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Professor NR Madhava Menon, Who Breathed Life into Modern Legal Education in India, Dies at 84

Menon, who practised law in the Kerala High Court, founded the National Law School of India University in Bengaluru and the National Judicial Academy in Bhopal.

Debayan Roy | News18.com

Updated:May 8, 2019, 4:42 PM IST
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Professor NR Madhava Menon, Who Breathed Life into Modern Legal Education in India, Dies at 84
File photo of NR Madhava Menon.

New Delhi: Although legal luminaries like Mahatma Gandhi and Dr BR Ambedkar had proved the strength of law in a country like India, it was Dr NR Madhava Menon who envisioned a platform for law students where they would be treated at par with those pursuing education in medical, engineering and science streams.

When it was difficult for Indians to look beyond the landscape of state departments and universities in the field of legal education, it was this doyen who founded the National Law School of India University in Bengaluru and the National Judicial Academy in Bhopal.

After completing his graduation in 1955, Menon began practising law at the Kerala High Court a year later and also worked at the Central Secretariat. Menon shifted base to New Delhi after joining the faculty of Aligarh Muslim University in 1960. He then moved to the Delhi University in 1965 where he became professor and head of the Campus Law Centre. A few years later, he completed his LL.M and Ph.D from the Aligarh Muslim University.

Menon moved to Bengaluru in 1986 at the invitation of the Bar Council of India to set up the National Law School of India University (NLSIU) and initiate a new model of legal education -- the five-year Integrated LL.B. programme.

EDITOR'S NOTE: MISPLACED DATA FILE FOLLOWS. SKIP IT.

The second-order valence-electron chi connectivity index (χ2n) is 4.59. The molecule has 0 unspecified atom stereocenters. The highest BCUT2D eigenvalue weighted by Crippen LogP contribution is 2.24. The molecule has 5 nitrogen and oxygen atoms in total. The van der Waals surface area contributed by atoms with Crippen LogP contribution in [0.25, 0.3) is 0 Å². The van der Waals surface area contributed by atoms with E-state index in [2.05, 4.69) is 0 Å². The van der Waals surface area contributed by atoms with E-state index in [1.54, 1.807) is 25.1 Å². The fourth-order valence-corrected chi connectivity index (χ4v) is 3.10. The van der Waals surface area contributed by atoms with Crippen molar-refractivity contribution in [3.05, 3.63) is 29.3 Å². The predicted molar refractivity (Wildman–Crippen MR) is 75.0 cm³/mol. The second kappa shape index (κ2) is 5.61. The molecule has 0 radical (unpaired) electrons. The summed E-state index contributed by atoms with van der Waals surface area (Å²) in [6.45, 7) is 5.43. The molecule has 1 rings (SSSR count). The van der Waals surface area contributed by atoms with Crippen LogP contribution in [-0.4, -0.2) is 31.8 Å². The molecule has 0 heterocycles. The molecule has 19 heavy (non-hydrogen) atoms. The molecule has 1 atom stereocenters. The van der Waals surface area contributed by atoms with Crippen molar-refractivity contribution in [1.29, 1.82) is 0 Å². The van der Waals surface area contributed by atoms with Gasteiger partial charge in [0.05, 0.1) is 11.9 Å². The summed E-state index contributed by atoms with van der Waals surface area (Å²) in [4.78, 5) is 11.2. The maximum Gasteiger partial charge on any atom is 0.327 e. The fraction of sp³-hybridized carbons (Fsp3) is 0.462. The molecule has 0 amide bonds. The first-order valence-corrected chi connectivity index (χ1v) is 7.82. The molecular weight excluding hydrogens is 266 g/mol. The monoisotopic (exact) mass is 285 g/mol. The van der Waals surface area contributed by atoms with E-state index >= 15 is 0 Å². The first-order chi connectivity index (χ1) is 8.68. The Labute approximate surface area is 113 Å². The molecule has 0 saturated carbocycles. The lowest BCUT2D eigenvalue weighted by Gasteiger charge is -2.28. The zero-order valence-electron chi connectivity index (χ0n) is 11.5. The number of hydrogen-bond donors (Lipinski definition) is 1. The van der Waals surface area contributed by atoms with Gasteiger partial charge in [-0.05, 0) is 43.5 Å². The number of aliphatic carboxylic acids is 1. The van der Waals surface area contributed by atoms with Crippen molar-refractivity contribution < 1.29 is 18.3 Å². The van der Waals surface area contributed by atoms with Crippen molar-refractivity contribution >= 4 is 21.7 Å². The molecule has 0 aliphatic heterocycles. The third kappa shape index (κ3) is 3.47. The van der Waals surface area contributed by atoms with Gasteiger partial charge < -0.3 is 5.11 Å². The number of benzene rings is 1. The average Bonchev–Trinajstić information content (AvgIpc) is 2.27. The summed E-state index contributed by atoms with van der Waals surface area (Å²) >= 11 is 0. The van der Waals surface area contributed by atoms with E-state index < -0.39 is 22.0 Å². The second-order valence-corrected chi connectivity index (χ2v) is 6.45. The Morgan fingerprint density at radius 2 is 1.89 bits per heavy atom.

After his retirement, Menon settled in Thiruvananthapuram and served as chairman of the prestigious Centre for Development Studies (CDS) for two terms before calling it a day a few years back.

In his career, Menon also served as the president of the Bar Council of India and the founder vice-chancellor of the West Bengal National University of Judicial sciences. He set a precedent by running legal clinics to provide free legal aid to the poor.

Author MJ Aslam fondly remembers Menon. “He was a great legal luminary. The first edition of my book on ‘Law of Contract’ was formally inaugurated by him at a huge gathering of men from bench and bar and law students at the Central University of Kashmir in May 2015. I still remember the brilliant speech he gave on environmental laws and spoke very highly about my book. The success of the book was huge, which led me and its publishers (Thomson Reuters) to come out with a second edition in 2017,” said Aslam in a comment post.

Senior advocate Dayan Krishnan, a former student of the Bengaluru-based NLSIU, also has warm words for Menon.

“Dr Menon not only made law a sought after discipline but also created a new order in the legal profession, moving it away from the fiefdom of a few to an equal-opportunity profession,” Krishnan wrote.

In his message, Kerala Chief Minister Pinarayi Vijayan said Menon modernised legal education. “He gave a new direction to the legal education sector. His achievements would make any Malayali proud,” Vijayan added.

Even G Parameshwara Jois, a senior advocate in the Karnataka High Court, said, “Though India has produced great legal luminaries, legal education was in the doldrums. Law colleges were without qualified faculty and bereft of infrastructure. Mr Menon gave new direction to legal education in India, implementing the concept of national law schools.”

Menon, 84, died in the early hours of Wednesday at a private hospital in Thiruvananthapuram. He had been unwell and was admitted to a city hospital for the last few days.

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